The "flags" on the Red Knots show where they have been.
Citizens of every country in the world proudly fly their nation’s flag. Flag colors are universally bright and bold evoking the strong emotions of love and devotion all feel for homeland. One can observe the tears of joy and pride that people from all over the world shed when they see their country’s flag flying in front of the United Nations building in New York, and who can doubt the sincerity of flag wavers supporting their nation’s athletes at the Olympics. But did you know that some birds also carry flags, not as symbols of national love and devotion, but rather to show, in a manner, where they have been? Something like a tourist pin collected at some distant travel location.
Red Knots sometimes collect these travel flags. They breed in the High Arctic and winter in Tierra del Fuego, Argentina, a migration of over 9,000 miles. Along the way, they stop off to re-fuel, and pick up flags to help researchers follow their life cycles. In recent years, some Red Knots have been foregoing the long flight to Argentina and have been wintering in Florida, where they can be found at Merritt Island National Wildlife Refuge and on Sanibel Island. Most of the banding and travel flag placement is done in Argentina on their wintering grounds (orange flags), in the Delaware Bay, a prime stop-over on their migration north (lime green flags), and in Canada on their breeding grounds (white flags). Some birds also carry a silver U S Fish and Wildlife band as well.
The winter plumage Knot pictured here (right) sporting “JL4” was photographed on the causeway linking Sanibel Island to the rest of Florida. The remaining photos were taken on Reeds Beach, a famous stop-over for Red Knots on the Delaware Bay just north of Cape May, New Jersey. One Knot (below) has collected all four travel flags – white “KH,” orange, green and silver. Another pair of Knots, one in full breeding plumage, and one still molting into that plumage, walks past a Horseshoe Crab that gave its life after spawning and depositing the millions of eggs that the Knots feed upon to refuel for the remaining leg of their trip to the arctic tundra. The dark horizontal lines in the photo (bottom) near the crab shell are horseshoe crab eggs washed up onto the beach by the tide.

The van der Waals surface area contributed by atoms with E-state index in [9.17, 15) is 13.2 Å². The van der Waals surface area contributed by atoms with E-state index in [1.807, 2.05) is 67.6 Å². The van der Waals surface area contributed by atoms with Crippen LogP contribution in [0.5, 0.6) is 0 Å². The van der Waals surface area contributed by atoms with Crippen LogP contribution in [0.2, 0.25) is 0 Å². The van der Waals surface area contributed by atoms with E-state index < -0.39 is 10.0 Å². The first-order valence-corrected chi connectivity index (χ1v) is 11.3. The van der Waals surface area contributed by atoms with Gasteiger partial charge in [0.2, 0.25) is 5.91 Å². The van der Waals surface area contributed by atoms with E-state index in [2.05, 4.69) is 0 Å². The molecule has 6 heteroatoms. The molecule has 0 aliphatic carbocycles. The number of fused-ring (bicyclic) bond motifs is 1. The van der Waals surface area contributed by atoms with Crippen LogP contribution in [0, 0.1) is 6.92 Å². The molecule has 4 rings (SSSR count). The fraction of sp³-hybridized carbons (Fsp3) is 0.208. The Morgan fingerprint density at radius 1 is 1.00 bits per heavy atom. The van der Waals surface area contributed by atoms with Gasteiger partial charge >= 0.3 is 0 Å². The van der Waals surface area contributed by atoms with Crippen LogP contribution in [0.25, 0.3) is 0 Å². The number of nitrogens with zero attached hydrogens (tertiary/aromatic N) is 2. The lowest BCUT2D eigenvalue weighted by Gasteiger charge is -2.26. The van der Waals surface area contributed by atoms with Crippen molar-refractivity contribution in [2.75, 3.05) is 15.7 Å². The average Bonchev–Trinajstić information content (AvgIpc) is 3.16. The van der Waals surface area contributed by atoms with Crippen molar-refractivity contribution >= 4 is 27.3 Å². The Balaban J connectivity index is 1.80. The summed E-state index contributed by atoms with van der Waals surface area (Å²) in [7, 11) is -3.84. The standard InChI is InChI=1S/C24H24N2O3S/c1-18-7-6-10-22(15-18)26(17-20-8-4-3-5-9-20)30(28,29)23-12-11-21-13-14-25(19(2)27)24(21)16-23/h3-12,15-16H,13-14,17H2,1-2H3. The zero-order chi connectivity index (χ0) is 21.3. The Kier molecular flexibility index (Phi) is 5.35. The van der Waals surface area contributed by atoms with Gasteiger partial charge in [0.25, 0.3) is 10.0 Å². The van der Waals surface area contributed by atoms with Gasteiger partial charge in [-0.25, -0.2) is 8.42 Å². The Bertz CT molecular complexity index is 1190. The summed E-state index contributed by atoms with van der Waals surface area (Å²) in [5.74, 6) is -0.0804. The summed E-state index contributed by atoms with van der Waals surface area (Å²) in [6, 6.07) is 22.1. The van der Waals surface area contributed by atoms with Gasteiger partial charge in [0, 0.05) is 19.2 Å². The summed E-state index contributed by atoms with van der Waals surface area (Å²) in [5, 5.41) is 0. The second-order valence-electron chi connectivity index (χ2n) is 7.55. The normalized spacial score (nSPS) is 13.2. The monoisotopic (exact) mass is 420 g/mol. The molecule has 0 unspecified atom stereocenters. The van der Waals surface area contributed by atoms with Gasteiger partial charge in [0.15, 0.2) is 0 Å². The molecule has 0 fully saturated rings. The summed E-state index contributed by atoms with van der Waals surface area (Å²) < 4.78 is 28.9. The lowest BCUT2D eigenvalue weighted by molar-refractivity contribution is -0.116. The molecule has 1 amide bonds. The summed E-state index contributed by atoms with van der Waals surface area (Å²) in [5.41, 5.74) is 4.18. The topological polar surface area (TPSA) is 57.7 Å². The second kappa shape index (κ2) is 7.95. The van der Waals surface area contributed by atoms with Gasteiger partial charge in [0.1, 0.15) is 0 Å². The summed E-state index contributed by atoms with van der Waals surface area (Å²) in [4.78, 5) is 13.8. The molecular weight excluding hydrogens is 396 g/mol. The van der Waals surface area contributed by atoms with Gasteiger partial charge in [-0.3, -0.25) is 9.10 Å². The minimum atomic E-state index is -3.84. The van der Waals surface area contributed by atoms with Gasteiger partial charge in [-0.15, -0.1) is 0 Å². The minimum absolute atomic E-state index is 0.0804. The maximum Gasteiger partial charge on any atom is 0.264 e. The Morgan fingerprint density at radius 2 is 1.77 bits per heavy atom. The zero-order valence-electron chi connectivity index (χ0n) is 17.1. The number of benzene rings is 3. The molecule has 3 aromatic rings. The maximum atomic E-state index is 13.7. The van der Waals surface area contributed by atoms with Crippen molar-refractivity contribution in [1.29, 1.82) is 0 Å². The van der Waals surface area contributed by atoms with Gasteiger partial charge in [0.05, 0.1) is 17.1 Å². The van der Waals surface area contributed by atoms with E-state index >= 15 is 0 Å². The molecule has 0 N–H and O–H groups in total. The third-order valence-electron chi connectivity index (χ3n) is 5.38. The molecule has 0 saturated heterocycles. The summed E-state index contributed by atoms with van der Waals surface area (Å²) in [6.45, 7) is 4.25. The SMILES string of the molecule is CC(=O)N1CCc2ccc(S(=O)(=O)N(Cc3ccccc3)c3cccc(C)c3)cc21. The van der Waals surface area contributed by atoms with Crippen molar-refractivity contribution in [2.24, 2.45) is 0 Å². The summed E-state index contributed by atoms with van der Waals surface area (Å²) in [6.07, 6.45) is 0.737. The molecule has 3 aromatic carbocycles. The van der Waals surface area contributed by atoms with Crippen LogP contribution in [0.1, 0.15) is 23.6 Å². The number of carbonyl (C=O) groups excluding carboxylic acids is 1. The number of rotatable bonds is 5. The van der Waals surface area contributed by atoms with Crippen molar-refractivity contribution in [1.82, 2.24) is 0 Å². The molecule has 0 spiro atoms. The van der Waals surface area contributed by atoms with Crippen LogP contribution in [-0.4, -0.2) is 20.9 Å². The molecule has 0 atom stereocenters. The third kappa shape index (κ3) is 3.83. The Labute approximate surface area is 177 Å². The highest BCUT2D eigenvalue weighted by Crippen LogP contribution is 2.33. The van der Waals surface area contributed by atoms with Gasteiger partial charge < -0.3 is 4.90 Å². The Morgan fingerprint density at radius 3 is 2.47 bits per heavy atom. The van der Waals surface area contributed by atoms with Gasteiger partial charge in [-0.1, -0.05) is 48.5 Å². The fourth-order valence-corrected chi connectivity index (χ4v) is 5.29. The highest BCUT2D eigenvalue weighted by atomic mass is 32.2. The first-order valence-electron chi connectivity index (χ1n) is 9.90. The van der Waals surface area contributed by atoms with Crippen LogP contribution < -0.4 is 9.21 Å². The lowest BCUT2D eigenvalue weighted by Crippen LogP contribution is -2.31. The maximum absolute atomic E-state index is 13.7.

Red Knots leave their Tierra del Fuego wintering grounds and fly non-stop to the Delaware Bay, timing their arrival there to coincide with the short Horseshoe Crab spawning season which occurs in late May of each year. They arrive exhausted, emaciated and in critical need of food. They gorge themselves for several days on the crab eggs, regaining as much as ten per cent of their body weight a day, building up fat reserves for the next flight to the arctic tundra.
Unfortunately, Horseshoe Crabs have been severely over-harvested for the past ten to fifteen years for fertilizer and fish bait and the decline in Horseshoe Crabs has resulted in a serious Red Knot population loss which some estimate to be as high as ninety percent of their former numbers. Some researchers also believe global warming is impacting their high arctic breeding grounds, but more study needs to be undertaken in this area. For more information on Red Knots and Horseshoe Crabs see this US Geological Survey release.
Perhaps the Red Knot is evolving, and more of them will winter in Florida each year instead of making the long flight to Argentina. It certainly seems to me that we see a few more each winter in Florida than the year before. Only time will tell. In the meantime, enjoy them while we can and continue to look for their little flags that signal to us that they are travelling as they should. (7/5/2012)